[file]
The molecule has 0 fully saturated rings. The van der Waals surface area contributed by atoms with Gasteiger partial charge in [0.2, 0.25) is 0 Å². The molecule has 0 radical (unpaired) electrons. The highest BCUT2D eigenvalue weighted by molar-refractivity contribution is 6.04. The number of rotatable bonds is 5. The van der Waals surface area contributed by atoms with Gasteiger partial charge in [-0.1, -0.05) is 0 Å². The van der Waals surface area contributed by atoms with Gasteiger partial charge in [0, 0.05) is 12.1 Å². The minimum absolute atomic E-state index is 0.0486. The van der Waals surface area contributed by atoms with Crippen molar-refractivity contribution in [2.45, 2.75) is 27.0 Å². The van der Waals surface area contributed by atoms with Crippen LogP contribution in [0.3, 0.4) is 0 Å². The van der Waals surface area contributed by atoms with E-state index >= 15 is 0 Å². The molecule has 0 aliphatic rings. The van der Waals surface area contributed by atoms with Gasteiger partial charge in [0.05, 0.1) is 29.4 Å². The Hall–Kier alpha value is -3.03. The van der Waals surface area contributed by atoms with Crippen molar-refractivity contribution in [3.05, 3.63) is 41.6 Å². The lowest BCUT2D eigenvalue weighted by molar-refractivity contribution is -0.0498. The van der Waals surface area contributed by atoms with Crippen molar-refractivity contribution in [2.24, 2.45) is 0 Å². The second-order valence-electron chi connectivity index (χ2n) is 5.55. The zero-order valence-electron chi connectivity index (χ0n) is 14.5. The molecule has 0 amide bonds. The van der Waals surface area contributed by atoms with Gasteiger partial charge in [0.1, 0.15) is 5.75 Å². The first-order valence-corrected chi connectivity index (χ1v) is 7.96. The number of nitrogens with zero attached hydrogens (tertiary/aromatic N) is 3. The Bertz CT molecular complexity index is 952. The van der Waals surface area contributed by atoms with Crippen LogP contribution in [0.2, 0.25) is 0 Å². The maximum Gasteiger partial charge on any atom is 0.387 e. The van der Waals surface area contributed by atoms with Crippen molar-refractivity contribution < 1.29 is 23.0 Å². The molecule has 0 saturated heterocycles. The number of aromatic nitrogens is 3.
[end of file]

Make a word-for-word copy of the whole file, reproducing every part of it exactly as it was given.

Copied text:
The molecule has 0 fully saturated rings. The van der Waals surface area contributed by atoms with Gasteiger partial charge in [0.2, 0.25) is 0 Å². The molecule has 0 radical (unpaired) electrons. The highest BCUT2D eigenvalue weighted by molar-refractivity contribution is 6.04. The number of rotatable bonds is 5. The van der Waals surface area contributed by atoms with Gasteiger partial charge in [-0.1, -0.05) is 0 Å². The van der Waals surface area contributed by atoms with Gasteiger partial charge in [0, 0.05) is 12.1 Å². The minimum absolute atomic E-state index is 0.0486. The van der Waals surface area contributed by atoms with Crippen molar-refractivity contribution in [2.45, 2.75) is 27.0 Å². The van der Waals surface area contributed by atoms with Crippen LogP contribution in [0.3, 0.4) is 0 Å². The van der Waals surface area contributed by atoms with E-state index >= 15 is 0 Å². The molecule has 0 aliphatic rings. The van der Waals surface area contributed by atoms with Gasteiger partial charge in [0.05, 0.1) is 29.4 Å². The Hall–Kier alpha value is -3.03. The van der Waals surface area contributed by atoms with Crippen molar-refractivity contribution in [3.05, 3.63) is 41.6 Å². The lowest BCUT2D eigenvalue weighted by molar-refractivity contribution is -0.0498. The van der Waals surface area contributed by atoms with Crippen molar-refractivity contribution in [2.24, 2.45) is 0 Å². The second-order valence-electron chi connectivity index (χ2n) is 5.55. The zero-order valence-electron chi connectivity index (χ0n) is 14.5. The molecule has 0 amide bonds. The van der Waals surface area contributed by atoms with Gasteiger partial charge in [0.1, 0.15) is 5.75 Å². The first-order valence-corrected chi connectivity index (χ1v) is 7.96. The number of nitrogens with zero attached hydrogens (tertiary/aromatic N) is 3. The Bertz CT molecular complexity index is 952. The van der Waals surface area contributed by atoms with Crippen LogP contribution in [0.2, 0.25) is 0 Å². The maximum Gasteiger partial charge on any atom is 0.387 e. The van der Waals surface area contributed by atoms with Crippen molar-refractivity contribution < 1.29 is 23.0 Å². The molecule has 0 saturated heterocycles. The number of aromatic nitrogens is 3.